All that day, and for days afterward, Robin and the crew would plant seventeen rows of twelve different varieties of garlic. That would add up to more than one-quarter of a ton of garlic seed. The work was unusually slow because the ground was hard and dry. Robin explained that she had to “screw the seeds into the earth.” Zureal added, “It’s not boom, boom, boom.”
He looked over the field and estimated that in June and July of 2018 they would harvest two-and-a-half tons of garlic that they would sell at farmers’ markets and at local restaurants like SHED in Healdsburg.
On that morning in October, Spanish Roja was the first variety that went into the ground; Silverskin was the last. The garlic would be irrigated until the rainy season began and nature took over. As soon as the garlic seed reached moisture it put down roots and sent up foliage. It would grow steadily through the winter.
Gophers love it and attack it, but on the Bernier farm there’s no menace from deer and wild pigs as there is in some rural parts of western Sonoma County. Fungus can be a problem, but they apply an organic fungicide that keeps it under control.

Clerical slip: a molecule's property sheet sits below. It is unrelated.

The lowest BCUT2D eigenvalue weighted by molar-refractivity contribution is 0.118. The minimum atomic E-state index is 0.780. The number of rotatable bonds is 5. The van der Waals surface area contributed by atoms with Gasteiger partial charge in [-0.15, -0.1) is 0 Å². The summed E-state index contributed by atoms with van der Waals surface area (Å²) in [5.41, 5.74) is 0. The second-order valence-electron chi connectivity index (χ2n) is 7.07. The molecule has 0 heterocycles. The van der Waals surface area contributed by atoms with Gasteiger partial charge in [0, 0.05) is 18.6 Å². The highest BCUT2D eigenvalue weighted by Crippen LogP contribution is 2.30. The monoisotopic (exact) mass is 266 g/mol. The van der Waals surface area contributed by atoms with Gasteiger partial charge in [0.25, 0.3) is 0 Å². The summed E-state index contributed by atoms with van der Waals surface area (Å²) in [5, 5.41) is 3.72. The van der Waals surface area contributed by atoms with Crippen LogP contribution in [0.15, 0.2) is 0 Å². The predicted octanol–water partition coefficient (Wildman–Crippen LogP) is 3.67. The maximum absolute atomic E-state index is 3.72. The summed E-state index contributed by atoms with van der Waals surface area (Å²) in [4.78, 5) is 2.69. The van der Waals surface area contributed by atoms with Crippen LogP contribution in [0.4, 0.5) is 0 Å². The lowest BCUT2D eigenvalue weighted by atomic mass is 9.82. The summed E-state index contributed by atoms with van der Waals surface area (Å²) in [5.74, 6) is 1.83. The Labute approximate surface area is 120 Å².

After an hour or so, the crew took a break. Zureal harvested a ripe cantaloupe melon, cut it into slices and distributed them to one and all.
In the car on the way back to the house, Yael recounted the history of garlic, which she described as “one of the oldest plants in human civilization,” with more than 200 varieties that are grown on every continent, except Antarctica.
Yael grew up in San Francisco, and from an early age learned to appreciate fresh produce and good food.
One of her favorite ways to use garlic is to chop it, then blend it, using a fork, with olive oil and butter, then spread it on French bread and bake it in the oven.
In the 1970s, while living in Penngrove, an elderly Italian woman named Mrs. Lucchini, gave Yael ten heads of garlic and explained, “This is from the old country.”